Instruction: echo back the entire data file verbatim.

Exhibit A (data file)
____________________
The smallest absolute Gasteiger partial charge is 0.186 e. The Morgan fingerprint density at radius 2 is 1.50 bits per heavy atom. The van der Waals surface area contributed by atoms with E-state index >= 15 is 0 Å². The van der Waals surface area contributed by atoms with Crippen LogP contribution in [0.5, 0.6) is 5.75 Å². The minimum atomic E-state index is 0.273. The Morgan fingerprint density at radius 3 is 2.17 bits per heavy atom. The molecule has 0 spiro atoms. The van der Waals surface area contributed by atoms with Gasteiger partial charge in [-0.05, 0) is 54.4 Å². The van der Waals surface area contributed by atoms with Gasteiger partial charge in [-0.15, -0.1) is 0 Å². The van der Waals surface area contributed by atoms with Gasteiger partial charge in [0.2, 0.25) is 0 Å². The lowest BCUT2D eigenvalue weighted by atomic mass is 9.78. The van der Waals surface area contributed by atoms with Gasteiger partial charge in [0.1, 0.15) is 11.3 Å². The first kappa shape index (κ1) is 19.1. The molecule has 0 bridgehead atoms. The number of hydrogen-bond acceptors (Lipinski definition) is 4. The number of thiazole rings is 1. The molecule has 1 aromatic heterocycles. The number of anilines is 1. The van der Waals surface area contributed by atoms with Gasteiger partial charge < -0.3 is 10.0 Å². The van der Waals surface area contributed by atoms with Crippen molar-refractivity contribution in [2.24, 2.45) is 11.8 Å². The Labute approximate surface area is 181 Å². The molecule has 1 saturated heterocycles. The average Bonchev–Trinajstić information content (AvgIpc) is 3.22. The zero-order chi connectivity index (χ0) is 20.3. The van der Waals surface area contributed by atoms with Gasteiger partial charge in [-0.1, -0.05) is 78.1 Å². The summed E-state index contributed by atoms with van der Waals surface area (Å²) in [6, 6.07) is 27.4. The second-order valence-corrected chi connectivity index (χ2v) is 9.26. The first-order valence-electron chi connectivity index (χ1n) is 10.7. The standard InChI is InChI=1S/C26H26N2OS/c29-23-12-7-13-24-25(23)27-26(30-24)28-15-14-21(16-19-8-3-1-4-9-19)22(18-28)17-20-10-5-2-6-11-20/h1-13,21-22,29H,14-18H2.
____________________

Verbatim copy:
The smallest absolute Gasteiger partial charge is 0.186 e. The Morgan fingerprint density at radius 2 is 1.50 bits per heavy atom. The van der Waals surface area contributed by atoms with E-state index >= 15 is 0 Å². The van der Waals surface area contributed by atoms with Crippen LogP contribution in [0.5, 0.6) is 5.75 Å². The minimum atomic E-state index is 0.273. The Morgan fingerprint density at radius 3 is 2.17 bits per heavy atom. The molecule has 0 spiro atoms. The van der Waals surface area contributed by atoms with Gasteiger partial charge in [-0.05, 0) is 54.4 Å². The van der Waals surface area contributed by atoms with Gasteiger partial charge in [-0.15, -0.1) is 0 Å². The van der Waals surface area contributed by atoms with Gasteiger partial charge in [0.2, 0.25) is 0 Å². The lowest BCUT2D eigenvalue weighted by atomic mass is 9.78. The van der Waals surface area contributed by atoms with Gasteiger partial charge in [0.1, 0.15) is 11.3 Å². The first kappa shape index (κ1) is 19.1. The molecule has 0 bridgehead atoms. The number of hydrogen-bond acceptors (Lipinski definition) is 4. The number of thiazole rings is 1. The molecule has 1 aromatic heterocycles. The number of anilines is 1. The van der Waals surface area contributed by atoms with Gasteiger partial charge < -0.3 is 10.0 Å². The van der Waals surface area contributed by atoms with Crippen molar-refractivity contribution in [2.24, 2.45) is 11.8 Å². The Labute approximate surface area is 181 Å². The molecule has 1 saturated heterocycles. The average Bonchev–Trinajstić information content (AvgIpc) is 3.22. The zero-order chi connectivity index (χ0) is 20.3. The van der Waals surface area contributed by atoms with Gasteiger partial charge in [-0.1, -0.05) is 78.1 Å². The summed E-state index contributed by atoms with van der Waals surface area (Å²) in [6, 6.07) is 27.4. The second-order valence-corrected chi connectivity index (χ2v) is 9.26. The first-order valence-electron chi connectivity index (χ1n) is 10.7. The standard InChI is InChI=1S/C26H26N2OS/c29-23-12-7-13-24-25(23)27-26(30-24)28-15-14-21(16-19-8-3-1-4-9-19)22(18-28)17-20-10-5-2-6-11-20/h1-13,21-22,29H,14-18H2.